Do you ever try to put yourself in someone else’s shoes, just to figure out how you might feel?
For some reason, I woke up thinking about the cross and the many accounts of Jesus’ journey to crucifixion cause I considered that many have similar journeys. I thought of those who stand back in witness, some in fear, some in prayer and others in mourning. Then I thought for a moment about those who’d stopped on their way to somewhere else after observing me struggle under the weight. Every glass of water handed to me was needed to renew my spirit. Every touch on my skin was required to restore my hope.
What makes you pause, stop in your steps, or turn around?
For me, it’s a word. More rarely, it can be a voice.
If you ask what my weakness is, I should not tell you, but still, I will. It is the human experience, and the words we use to carry it from day to day. But it isn’t necessary to have a weakness or a strength, because they are one and the same, yes?
The experiences we have the most difficult time putting into words are those that stay until the end, and sometimes I think, if we want to have peace, that the experience and the words must do more than shake an untrusting hand.
There have been, and still are, times it is clear that all of me is exposed yet also protected. What a flurry of emotion I’d become, attempting to cover myself as if I were the woman in red standing before an audience of priests and nuns.
If you were to ask why I continue allowing them to stare as my dress flies up, I should not tell you, but I will. It is the human experience, and the skin and bones we use to carry it from day to day. But it is sometimes necessary to reveal skin and bone because they are not the same, no?
It is naked before the congregation I stand because they struggle to avert their eyes while also wanting to stare. My eyes move over the crowd, and the children laugh as tears fall from my eyes, but it isn’t for me that I cry.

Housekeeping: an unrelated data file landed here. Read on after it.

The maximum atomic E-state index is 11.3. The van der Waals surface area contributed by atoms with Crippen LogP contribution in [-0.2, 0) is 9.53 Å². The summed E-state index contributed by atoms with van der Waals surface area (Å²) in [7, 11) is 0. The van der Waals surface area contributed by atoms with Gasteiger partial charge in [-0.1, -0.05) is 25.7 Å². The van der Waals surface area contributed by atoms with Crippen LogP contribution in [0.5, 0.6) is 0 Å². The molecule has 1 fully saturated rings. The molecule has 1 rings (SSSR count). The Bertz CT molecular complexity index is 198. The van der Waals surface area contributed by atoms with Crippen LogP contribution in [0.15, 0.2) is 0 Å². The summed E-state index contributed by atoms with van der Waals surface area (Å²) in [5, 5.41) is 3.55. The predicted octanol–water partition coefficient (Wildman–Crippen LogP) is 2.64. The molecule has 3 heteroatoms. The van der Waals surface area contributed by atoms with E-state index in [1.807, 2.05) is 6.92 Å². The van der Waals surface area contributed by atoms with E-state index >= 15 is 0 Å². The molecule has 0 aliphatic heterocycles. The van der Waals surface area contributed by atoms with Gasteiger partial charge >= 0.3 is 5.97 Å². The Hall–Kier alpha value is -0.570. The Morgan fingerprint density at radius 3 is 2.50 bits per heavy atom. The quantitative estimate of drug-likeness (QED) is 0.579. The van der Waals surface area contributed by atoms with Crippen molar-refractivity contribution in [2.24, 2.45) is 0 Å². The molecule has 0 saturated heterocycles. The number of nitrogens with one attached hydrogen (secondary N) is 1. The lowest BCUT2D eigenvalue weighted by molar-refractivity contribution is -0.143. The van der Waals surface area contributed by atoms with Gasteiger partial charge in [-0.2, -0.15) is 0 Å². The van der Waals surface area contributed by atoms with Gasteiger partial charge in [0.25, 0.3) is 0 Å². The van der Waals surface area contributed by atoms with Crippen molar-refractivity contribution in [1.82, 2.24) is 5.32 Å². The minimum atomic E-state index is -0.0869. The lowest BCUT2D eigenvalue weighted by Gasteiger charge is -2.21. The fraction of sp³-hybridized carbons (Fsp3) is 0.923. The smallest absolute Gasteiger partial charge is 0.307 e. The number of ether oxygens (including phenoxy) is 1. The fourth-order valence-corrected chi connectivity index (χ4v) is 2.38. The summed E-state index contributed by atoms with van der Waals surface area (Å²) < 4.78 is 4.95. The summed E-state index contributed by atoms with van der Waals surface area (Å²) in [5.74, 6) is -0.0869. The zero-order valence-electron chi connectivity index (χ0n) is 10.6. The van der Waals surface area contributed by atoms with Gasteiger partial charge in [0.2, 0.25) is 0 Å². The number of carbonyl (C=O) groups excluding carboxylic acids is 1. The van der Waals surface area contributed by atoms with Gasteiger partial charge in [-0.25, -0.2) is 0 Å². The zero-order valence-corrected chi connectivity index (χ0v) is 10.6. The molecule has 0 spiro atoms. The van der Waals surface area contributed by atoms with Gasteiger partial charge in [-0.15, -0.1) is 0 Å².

There is sudden bustling and attempts to approach and cover me as I bend down to pick up a gun and a white flag. Wordless, I hold both over my head as they walk backward and away in response. My eyes again move over the crowd, and the children cry as their parents cover their eyes, but it isn’t for me that they cry.
It isn’t the nakedness of the body that moves people, so much as the nakedness of being. To live in such a way that your pistol and your flag must be lifted is to engender a position of unwavering faith, because the crowd believes the pairing of nakedness with a firearm places them in a position of danger, but they do not realize it is my spirit that holds the white flag because they do not see it. For this reason, they can’t comprehend my absence of fear. Still, weakness and strength are the same.
My weakness is the voice behind me and the words still ahead, so it was there I’ve stopped, and I am not sorry for stopping. I do not fear the congregation, nor will I move in the direction of their comfort. I now stand purposefully naked to remind them of a nakedness they can’t see or touch, so they might seek to understand that genuine exposure is the water in the well, not the well.
Waking up in tears is my new way, but it might be that this is how the heart is cleansed, before beginning again. The gratitude and love I feel outweighs every burden and it has been worth carrying all of them to discover.
Don’t stop. Drink. Keep digging.